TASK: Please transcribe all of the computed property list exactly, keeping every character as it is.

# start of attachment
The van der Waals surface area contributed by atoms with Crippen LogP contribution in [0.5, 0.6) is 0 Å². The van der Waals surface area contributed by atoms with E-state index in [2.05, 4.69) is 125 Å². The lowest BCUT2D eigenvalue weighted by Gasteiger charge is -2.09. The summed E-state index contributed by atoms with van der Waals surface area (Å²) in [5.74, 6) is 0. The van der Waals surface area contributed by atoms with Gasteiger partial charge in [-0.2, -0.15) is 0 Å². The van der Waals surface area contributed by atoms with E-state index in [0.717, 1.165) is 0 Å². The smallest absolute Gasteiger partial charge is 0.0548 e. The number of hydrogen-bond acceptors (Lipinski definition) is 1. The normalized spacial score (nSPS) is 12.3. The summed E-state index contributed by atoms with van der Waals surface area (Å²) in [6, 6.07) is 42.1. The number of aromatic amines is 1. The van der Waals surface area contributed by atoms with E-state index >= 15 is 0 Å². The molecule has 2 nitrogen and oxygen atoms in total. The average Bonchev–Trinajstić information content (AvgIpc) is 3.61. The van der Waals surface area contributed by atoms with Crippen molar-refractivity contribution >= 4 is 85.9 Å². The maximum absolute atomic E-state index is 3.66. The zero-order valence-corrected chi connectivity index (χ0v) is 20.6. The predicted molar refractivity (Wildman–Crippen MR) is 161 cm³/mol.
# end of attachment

The van der Waals surface area contributed by atoms with Crippen LogP contribution in [0.5, 0.6) is 0 Å². The van der Waals surface area contributed by atoms with E-state index in [2.05, 4.69) is 125 Å². The lowest BCUT2D eigenvalue weighted by Gasteiger charge is -2.09. The summed E-state index contributed by atoms with van der Waals surface area (Å²) in [5.74, 6) is 0. The van der Waals surface area contributed by atoms with Gasteiger partial charge in [-0.2, -0.15) is 0 Å². The van der Waals surface area contributed by atoms with E-state index in [0.717, 1.165) is 0 Å². The smallest absolute Gasteiger partial charge is 0.0548 e. The number of hydrogen-bond acceptors (Lipinski definition) is 1. The normalized spacial score (nSPS) is 12.3. The summed E-state index contributed by atoms with van der Waals surface area (Å²) in [6, 6.07) is 42.1. The number of aromatic amines is 1. The van der Waals surface area contributed by atoms with E-state index >= 15 is 0 Å². The molecule has 2 nitrogen and oxygen atoms in total. The average Bonchev–Trinajstić information content (AvgIpc) is 3.61. The van der Waals surface area contributed by atoms with Crippen molar-refractivity contribution >= 4 is 85.9 Å². The maximum absolute atomic E-state index is 3.66. The zero-order valence-corrected chi connectivity index (χ0v) is 20.6. The predicted molar refractivity (Wildman–Crippen MR) is 161 cm³/mol.